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    jumper said:

    Story from long ago. Guy actually built a geothermal heat pump for heating only running refrigerant pipes horizontally in his yard. After a few years soil froze up. So could he have used solar thermal in summer to store enough warmth in soil?

    Probably not. Keep in mind that there is a good deal of "solar thermal" falling on that yard all summer... for free, no moving parts. Now if the yard was heavily shaded, problem.
    Br. Jamie, osb
    Building superintendent/caretaker, 7200 sq. ft. historic house museum with dependencies in New England
  • jumper
    jumper Member Posts: 2,246
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    jumper said:

    Story from long ago. Guy actually built a geothermal heat pump for heating only running refrigerant pipes horizontally in his yard. After a few years soil froze up. So could he have used solar thermal in summer to store enough warmth in soil?

    Probably not. Keep in mind that there is a good deal of "solar thermal" falling on that yard all summer... for free, no moving parts. Now if the yard was heavily shaded, problem.
    How deep does solar and warm air heat the ground? Enough to melt naturally frozen ground. Maybe just a bit more from energy from solar collector can sustain less expensive geothermal.
  • Jamie Hall
    Jamie Hall Member Posts: 23,280
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    How deep? Depends on your climate and latitude, of course. In the northern states, by the time you get about five feet down, you are at a pretty constant temperature -- in the high forties. Deeper still constant. Freezing the ground is definitely a consideration with shallow geothermal -- and often not properly considered.
    Br. Jamie, osb
    Building superintendent/caretaker, 7200 sq. ft. historic house museum with dependencies in New England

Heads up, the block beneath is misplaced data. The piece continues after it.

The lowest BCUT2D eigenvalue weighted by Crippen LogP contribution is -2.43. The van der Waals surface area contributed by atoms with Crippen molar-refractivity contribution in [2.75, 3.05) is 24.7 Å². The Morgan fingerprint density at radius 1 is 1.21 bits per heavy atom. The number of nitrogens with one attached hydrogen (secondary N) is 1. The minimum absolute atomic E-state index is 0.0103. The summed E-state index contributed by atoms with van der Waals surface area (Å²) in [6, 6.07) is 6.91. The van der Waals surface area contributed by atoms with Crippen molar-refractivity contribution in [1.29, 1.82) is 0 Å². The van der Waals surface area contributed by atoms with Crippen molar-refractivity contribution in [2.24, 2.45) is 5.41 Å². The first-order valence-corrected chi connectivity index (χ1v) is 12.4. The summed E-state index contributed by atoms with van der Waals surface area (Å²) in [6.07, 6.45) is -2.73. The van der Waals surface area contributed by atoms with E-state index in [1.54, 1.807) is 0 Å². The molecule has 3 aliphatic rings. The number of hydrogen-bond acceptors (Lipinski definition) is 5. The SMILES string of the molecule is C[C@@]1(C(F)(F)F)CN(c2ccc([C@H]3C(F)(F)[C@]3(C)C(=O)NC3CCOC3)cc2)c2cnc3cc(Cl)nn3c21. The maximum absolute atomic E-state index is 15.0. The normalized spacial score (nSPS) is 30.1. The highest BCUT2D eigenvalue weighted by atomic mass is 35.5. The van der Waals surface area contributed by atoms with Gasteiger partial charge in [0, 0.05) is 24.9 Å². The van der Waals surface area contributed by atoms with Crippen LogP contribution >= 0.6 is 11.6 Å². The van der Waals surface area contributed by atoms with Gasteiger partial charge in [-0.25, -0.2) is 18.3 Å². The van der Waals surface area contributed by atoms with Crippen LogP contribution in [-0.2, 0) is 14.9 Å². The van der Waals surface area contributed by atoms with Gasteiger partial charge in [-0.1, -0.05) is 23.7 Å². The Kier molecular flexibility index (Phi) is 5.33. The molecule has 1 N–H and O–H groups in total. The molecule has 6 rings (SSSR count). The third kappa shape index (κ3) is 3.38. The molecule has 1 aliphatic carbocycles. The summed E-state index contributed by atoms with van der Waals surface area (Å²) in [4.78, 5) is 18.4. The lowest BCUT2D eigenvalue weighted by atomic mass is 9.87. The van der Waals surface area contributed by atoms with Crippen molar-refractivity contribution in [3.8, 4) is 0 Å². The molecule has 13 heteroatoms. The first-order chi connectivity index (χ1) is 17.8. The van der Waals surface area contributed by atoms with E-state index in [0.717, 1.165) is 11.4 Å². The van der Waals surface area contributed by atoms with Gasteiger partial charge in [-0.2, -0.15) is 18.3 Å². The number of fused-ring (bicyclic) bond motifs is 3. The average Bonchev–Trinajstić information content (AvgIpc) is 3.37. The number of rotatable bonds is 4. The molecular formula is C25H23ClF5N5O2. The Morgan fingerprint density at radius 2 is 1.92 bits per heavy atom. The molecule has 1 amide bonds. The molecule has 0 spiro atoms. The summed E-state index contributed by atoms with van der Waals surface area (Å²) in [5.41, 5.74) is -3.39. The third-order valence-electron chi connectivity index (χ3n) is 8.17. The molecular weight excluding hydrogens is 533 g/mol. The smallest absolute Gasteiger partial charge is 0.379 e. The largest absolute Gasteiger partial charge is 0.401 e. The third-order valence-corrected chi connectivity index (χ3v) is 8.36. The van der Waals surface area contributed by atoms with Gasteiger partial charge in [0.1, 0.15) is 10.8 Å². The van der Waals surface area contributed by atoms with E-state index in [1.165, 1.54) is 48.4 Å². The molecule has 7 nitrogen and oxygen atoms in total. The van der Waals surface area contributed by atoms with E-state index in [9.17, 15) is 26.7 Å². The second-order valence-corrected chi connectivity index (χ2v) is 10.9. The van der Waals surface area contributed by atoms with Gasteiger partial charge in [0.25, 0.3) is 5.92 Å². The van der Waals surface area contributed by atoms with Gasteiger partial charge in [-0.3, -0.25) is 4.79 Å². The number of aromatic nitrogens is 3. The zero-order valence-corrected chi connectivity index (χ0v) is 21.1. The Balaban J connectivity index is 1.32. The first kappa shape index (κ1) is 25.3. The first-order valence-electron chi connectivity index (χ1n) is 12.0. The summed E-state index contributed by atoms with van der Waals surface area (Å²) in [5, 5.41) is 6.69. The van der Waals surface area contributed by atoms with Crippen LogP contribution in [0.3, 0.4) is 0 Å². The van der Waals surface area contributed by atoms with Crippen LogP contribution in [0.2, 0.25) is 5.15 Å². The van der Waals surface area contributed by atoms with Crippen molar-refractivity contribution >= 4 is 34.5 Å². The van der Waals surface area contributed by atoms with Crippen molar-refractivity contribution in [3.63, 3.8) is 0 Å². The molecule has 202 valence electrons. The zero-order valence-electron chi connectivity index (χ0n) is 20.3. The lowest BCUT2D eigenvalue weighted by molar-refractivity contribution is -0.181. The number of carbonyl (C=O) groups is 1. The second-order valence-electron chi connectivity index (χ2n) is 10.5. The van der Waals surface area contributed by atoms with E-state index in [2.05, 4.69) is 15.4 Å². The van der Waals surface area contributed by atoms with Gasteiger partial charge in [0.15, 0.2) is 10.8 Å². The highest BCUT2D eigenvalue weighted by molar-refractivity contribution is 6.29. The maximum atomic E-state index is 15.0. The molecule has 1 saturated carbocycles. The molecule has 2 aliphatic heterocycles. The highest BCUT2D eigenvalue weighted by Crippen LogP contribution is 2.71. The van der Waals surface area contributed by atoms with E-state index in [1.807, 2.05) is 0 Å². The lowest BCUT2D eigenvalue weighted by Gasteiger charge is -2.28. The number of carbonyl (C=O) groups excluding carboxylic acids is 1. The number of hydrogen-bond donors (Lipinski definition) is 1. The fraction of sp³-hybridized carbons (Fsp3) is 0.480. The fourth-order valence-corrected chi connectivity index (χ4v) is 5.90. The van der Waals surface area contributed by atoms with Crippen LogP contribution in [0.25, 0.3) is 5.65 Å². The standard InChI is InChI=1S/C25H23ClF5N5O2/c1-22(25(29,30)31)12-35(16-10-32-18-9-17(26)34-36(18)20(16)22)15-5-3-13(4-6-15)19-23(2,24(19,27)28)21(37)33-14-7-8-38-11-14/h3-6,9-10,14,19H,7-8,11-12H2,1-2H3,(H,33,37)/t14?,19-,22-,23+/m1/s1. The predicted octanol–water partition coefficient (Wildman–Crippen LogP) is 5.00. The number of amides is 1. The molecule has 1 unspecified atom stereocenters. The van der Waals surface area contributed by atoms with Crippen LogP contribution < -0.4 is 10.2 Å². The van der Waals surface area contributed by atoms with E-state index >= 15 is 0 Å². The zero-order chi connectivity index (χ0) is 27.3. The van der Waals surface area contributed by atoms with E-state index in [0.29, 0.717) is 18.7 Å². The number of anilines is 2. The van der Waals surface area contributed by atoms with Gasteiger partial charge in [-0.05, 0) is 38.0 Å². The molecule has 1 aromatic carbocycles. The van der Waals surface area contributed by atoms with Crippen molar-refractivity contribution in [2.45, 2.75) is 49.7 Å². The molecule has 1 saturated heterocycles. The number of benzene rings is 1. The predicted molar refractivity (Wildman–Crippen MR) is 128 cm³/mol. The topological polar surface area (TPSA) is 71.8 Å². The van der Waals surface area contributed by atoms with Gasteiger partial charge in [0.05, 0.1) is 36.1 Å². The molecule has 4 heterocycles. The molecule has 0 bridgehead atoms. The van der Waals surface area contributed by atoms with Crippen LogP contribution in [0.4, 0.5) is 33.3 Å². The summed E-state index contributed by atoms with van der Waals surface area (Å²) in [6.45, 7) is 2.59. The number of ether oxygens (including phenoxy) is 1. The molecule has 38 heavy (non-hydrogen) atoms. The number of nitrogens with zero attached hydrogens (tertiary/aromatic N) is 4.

• hot_rod
    hot_rod Member Posts: 22,131
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    A school project I visited near Fairbanks had a dozen thermal panels tied to loops of Pex in the ground with a geo loop field. The just drove all the thermal into the earth in the summer, when the sunshine’s a lot😎 to boost the Hp performance,
    Bob "hot rod" Rohr
    trainer for Caleffi NA
    Living the hydronic dream
  • jumper
    jumper Member Posts: 2,246
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    hot_rod said:

    A school project I visited near Fairbanks had a dozen thermal panels tied to loops of Pex in the ground with a geo loop field. The just drove all the thermal into the earth in the summer, when the sunshine’s a lot😎 to boost the Hp performance,

    Tried using ground underneath parking lot for A/C condenser. Hopefully warmer ground melts snow. Some years needed auxiliary condenser and some years needed to hire plow. In years when things worked out I looked smart.
  • Mark Eatherton
    Mark Eatherton Member Posts: 5,853
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    THE best material for doing phase change energy storage is (drum roll please....) Di Hydrogen Monoxide. Yeah, water.

    It requires the use of a water to water heat pump for heat extraction. It (H20) essentially goes from 1 btu/pound/degree F (roughly) between 211 and 33 degrees F), then when going from 33 degree water to 32 degree ice, it jumps to 144 Btu's per pound.